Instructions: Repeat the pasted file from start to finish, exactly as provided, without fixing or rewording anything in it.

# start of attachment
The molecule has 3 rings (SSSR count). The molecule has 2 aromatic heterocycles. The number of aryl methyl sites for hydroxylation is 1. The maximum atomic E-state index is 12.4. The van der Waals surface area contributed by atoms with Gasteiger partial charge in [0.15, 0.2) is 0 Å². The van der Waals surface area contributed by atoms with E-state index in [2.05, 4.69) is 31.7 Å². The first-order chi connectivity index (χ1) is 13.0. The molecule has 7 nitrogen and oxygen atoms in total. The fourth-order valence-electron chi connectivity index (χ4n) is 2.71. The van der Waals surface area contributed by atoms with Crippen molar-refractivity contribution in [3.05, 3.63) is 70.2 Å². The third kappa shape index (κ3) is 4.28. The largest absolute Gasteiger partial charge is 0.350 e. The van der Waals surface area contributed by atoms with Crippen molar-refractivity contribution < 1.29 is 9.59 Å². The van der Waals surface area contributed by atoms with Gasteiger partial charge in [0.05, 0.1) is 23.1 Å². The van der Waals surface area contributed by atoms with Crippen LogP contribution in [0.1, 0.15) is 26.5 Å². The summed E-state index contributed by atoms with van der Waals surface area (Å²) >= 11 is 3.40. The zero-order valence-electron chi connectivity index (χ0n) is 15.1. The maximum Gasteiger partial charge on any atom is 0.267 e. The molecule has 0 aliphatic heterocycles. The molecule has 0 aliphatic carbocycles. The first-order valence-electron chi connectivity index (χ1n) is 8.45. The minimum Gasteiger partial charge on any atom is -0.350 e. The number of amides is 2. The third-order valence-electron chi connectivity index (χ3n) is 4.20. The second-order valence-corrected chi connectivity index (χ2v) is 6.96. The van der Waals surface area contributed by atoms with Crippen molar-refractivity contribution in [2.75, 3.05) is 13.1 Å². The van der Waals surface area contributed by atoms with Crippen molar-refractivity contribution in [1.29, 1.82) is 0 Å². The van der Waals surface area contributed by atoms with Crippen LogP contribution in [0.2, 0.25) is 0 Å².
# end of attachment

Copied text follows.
The molecule has 3 rings (SSSR count). The molecule has 2 aromatic heterocycles. The number of aryl methyl sites for hydroxylation is 1. The maximum atomic E-state index is 12.4. The van der Waals surface area contributed by atoms with Gasteiger partial charge in [0.15, 0.2) is 0 Å². The van der Waals surface area contributed by atoms with E-state index in [2.05, 4.69) is 31.7 Å². The first-order chi connectivity index (χ1) is 13.0. The molecule has 7 nitrogen and oxygen atoms in total. The fourth-order valence-electron chi connectivity index (χ4n) is 2.71. The van der Waals surface area contributed by atoms with Crippen molar-refractivity contribution in [3.05, 3.63) is 70.2 Å². The third kappa shape index (κ3) is 4.28. The largest absolute Gasteiger partial charge is 0.350 e. The van der Waals surface area contributed by atoms with Crippen molar-refractivity contribution < 1.29 is 9.59 Å². The van der Waals surface area contributed by atoms with Gasteiger partial charge in [0.05, 0.1) is 23.1 Å². The van der Waals surface area contributed by atoms with Crippen LogP contribution in [0.1, 0.15) is 26.5 Å². The summed E-state index contributed by atoms with van der Waals surface area (Å²) >= 11 is 3.40. The zero-order valence-electron chi connectivity index (χ0n) is 15.1. The maximum Gasteiger partial charge on any atom is 0.267 e. The molecule has 0 aliphatic heterocycles. The molecule has 0 aliphatic carbocycles. The first-order valence-electron chi connectivity index (χ1n) is 8.45. The minimum Gasteiger partial charge on any atom is -0.350 e. The number of amides is 2. The third-order valence-electron chi connectivity index (χ3n) is 4.20. The second-order valence-corrected chi connectivity index (χ2v) is 6.96. The van der Waals surface area contributed by atoms with Crippen molar-refractivity contribution in [2.75, 3.05) is 13.1 Å². The van der Waals surface area contributed by atoms with Crippen molar-refractivity contribution in [1.29, 1.82) is 0 Å². The van der Waals surface area contributed by atoms with Crippen LogP contribution in [0.2, 0.25) is 0 Å².